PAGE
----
Likewise, genuine, selfless, holy love from another is gift, a gift we can give also in loving other.

Indeed if we look objectively at any aspect of our lives, truly all is gift, and thus in a sense when it comes to possessing anything that is an ephemeral state of affairs both because things wear out, and because given we are born emptied handed, so shall we die: “Do not store up for yourselves treasures on earth, where moth and decay destroy, and thieves break in and steal. But store up treasures in heaven, where neither moth nor decay destroys, nor thieves break in and steal. For where your treasure is, there also will your heart be.” [Mt.6:19-21]

Three examples of how everything is gift: Some men say yes to the vocation of priesthood and thus we have access to sacramental life through which the Most Holy Trinity gifts us with sanctifying grace; a man and woman say yes to the holy vocation of marriage and co-operate with the Holy Trinity that children may be born, grow, be graced, follow their own vocation and both of these, indeed all vocations are a dimension of selling all we possess, especially if we love one another; a man or woman says yes to the vocation of a life of loving service as health care providers and we are cared for whenever we are sick, need surgery or medicine, need special care in our old age.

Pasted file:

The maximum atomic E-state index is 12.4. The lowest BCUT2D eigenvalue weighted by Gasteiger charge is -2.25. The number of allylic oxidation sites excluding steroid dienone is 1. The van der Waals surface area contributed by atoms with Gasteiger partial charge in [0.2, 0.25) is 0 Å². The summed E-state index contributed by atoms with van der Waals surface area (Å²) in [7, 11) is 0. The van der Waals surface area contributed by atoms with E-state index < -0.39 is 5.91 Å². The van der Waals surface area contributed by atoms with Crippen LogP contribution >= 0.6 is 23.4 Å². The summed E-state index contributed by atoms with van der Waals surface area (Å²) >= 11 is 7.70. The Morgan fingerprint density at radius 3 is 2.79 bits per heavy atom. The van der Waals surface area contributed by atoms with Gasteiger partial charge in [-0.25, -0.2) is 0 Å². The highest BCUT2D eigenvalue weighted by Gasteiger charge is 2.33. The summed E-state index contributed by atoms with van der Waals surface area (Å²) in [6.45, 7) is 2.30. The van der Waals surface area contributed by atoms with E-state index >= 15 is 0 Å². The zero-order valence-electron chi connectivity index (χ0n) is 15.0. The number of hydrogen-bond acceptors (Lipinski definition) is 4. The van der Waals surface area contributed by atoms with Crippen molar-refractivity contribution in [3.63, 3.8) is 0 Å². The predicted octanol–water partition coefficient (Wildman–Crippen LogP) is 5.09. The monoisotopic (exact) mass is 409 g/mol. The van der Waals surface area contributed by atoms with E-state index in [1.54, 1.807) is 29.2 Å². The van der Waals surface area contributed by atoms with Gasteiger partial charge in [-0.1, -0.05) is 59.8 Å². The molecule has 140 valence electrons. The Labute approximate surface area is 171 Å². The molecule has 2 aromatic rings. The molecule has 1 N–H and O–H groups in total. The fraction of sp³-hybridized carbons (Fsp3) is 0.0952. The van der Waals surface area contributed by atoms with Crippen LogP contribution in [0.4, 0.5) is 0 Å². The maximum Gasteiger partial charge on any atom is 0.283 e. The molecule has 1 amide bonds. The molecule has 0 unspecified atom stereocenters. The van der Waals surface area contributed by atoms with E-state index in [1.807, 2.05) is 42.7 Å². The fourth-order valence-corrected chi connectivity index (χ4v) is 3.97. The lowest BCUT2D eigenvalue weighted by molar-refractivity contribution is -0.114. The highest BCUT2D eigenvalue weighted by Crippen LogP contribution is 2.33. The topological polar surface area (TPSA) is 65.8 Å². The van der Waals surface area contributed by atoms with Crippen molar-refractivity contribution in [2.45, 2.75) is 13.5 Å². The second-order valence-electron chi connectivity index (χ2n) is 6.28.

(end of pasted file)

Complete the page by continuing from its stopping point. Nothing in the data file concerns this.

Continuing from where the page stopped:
We are surrounded by gift, gifts flowing from brothers and sisters who, even while earning a wage, are doing things, making things we need to fulfill our own vocations, to live lives that are peaceful, holy and without sin, and we too are gifters.

Seen from this perspective, and lived out, we could transform our greedy, consumerist culture into one of generosity, moderation, dispossession, actual care for the poor, into a culture of love.

When enacted in imitation of Christ and for love of one another, each thing we do, no matter how seemingly small, and frankly even the allegedly ‘great’ things we do are small in the grand scheme of salvation history, yes each act has a redemptive quality and value, for this is how we participate in our own person in the sufferings of Christ for the salvation of souls.

To sell all you possess is hardly a matter of material things, though that is a component of it.

Truly to sell all you possess is to be dispossessed of self, to be primarily aware of the other and their needs, as Christ was and always is for us.


[2] The Benedict Option, Rod Dreher, Sentinel, 2018


[4] p. 288; FIRE OF MERCY HEART OF THE WORLD, Volume III; Erasmo Leiva-Merikakis; Ignatius Press, 2012

© 2020 Fr. Arthur Joseph